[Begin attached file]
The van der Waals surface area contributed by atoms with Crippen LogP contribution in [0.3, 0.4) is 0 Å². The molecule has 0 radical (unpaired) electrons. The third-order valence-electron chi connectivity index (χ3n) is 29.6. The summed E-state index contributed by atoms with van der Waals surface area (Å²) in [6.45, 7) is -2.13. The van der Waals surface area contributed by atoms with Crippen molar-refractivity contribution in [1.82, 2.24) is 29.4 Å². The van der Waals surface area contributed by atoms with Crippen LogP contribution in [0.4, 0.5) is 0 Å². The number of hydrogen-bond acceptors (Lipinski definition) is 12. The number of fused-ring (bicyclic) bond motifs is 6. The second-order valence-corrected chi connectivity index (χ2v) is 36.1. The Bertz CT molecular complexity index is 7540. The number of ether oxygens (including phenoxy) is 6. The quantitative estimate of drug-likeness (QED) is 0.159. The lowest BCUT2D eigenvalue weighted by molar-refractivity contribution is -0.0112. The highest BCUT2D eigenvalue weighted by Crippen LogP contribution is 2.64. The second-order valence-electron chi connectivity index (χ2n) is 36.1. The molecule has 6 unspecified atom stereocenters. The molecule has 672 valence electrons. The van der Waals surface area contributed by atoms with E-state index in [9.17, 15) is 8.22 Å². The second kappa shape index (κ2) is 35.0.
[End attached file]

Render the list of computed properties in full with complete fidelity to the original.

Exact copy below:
The van der Waals surface area contributed by atoms with Crippen LogP contribution in [0.3, 0.4) is 0 Å². The molecule has 0 radical (unpaired) electrons. The third-order valence-electron chi connectivity index (χ3n) is 29.6. The summed E-state index contributed by atoms with van der Waals surface area (Å²) in [6.45, 7) is -2.13. The van der Waals surface area contributed by atoms with Crippen molar-refractivity contribution in [1.82, 2.24) is 29.4 Å². The van der Waals surface area contributed by atoms with Crippen LogP contribution in [0.4, 0.5) is 0 Å². The number of hydrogen-bond acceptors (Lipinski definition) is 12. The number of fused-ring (bicyclic) bond motifs is 6. The second-order valence-corrected chi connectivity index (χ2v) is 36.1. The Bertz CT molecular complexity index is 7540. The number of ether oxygens (including phenoxy) is 6. The quantitative estimate of drug-likeness (QED) is 0.159. The lowest BCUT2D eigenvalue weighted by molar-refractivity contribution is -0.0112. The highest BCUT2D eigenvalue weighted by Crippen LogP contribution is 2.64. The second-order valence-electron chi connectivity index (χ2n) is 36.1. The molecule has 6 unspecified atom stereocenters. The molecule has 672 valence electrons. The van der Waals surface area contributed by atoms with E-state index in [9.17, 15) is 8.22 Å². The second kappa shape index (κ2) is 35.0.